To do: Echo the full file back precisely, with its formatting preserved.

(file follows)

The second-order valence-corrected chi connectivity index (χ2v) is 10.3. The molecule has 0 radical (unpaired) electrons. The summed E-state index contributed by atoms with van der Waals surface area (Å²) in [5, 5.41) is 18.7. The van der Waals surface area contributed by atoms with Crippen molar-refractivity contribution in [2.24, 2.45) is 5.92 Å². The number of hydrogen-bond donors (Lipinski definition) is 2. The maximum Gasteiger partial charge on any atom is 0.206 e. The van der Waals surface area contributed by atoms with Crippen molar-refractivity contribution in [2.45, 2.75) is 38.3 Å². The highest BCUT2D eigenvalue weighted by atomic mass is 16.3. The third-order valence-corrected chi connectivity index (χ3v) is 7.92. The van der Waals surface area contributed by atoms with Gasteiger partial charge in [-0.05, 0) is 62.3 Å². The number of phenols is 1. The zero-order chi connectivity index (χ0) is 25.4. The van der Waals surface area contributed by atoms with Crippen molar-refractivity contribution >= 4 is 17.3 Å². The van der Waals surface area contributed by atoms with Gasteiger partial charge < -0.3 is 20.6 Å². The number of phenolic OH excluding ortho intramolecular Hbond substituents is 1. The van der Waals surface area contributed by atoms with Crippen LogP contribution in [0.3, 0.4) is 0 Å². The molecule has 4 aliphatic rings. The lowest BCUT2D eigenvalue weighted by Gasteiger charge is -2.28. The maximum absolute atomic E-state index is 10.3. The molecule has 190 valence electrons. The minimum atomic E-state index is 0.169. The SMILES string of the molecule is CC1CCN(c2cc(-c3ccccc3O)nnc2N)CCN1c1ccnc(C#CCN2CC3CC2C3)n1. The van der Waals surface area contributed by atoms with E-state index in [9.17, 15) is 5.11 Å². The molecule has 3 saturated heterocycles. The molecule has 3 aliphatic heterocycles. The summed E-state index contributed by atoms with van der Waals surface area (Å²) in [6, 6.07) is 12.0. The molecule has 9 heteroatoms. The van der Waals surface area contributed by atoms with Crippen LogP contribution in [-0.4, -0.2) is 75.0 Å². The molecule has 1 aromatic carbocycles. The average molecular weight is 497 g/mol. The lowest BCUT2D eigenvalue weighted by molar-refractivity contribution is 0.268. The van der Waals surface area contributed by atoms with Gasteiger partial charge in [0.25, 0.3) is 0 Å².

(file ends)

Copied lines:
The second-order valence-corrected chi connectivity index (χ2v) is 10.3. The molecule has 0 radical (unpaired) electrons. The summed E-state index contributed by atoms with van der Waals surface area (Å²) in [5, 5.41) is 18.7. The van der Waals surface area contributed by atoms with Crippen molar-refractivity contribution in [2.24, 2.45) is 5.92 Å². The number of hydrogen-bond donors (Lipinski definition) is 2. The maximum Gasteiger partial charge on any atom is 0.206 e. The van der Waals surface area contributed by atoms with Crippen molar-refractivity contribution in [2.45, 2.75) is 38.3 Å². The highest BCUT2D eigenvalue weighted by atomic mass is 16.3. The third-order valence-corrected chi connectivity index (χ3v) is 7.92. The van der Waals surface area contributed by atoms with Gasteiger partial charge in [-0.05, 0) is 62.3 Å². The number of phenols is 1. The zero-order chi connectivity index (χ0) is 25.4. The van der Waals surface area contributed by atoms with Crippen molar-refractivity contribution >= 4 is 17.3 Å². The van der Waals surface area contributed by atoms with Gasteiger partial charge < -0.3 is 20.6 Å². The number of phenolic OH excluding ortho intramolecular Hbond substituents is 1. The van der Waals surface area contributed by atoms with Crippen LogP contribution in [0.3, 0.4) is 0 Å². The molecule has 4 aliphatic rings. The lowest BCUT2D eigenvalue weighted by Gasteiger charge is -2.28. The maximum absolute atomic E-state index is 10.3. The molecule has 190 valence electrons. The minimum atomic E-state index is 0.169. The SMILES string of the molecule is CC1CCN(c2cc(-c3ccccc3O)nnc2N)CCN1c1ccnc(C#CCN2CC3CC2C3)n1. The van der Waals surface area contributed by atoms with E-state index in [9.17, 15) is 5.11 Å². The molecule has 3 saturated heterocycles. The molecule has 3 aliphatic heterocycles. The summed E-state index contributed by atoms with van der Waals surface area (Å²) in [6, 6.07) is 12.0. The molecule has 9 heteroatoms. The van der Waals surface area contributed by atoms with Crippen LogP contribution in [-0.4, -0.2) is 75.0 Å². The molecule has 1 aromatic carbocycles. The average molecular weight is 497 g/mol. The lowest BCUT2D eigenvalue weighted by molar-refractivity contribution is 0.268. The van der Waals surface area contributed by atoms with Gasteiger partial charge in [0.25, 0.3) is 0 Å².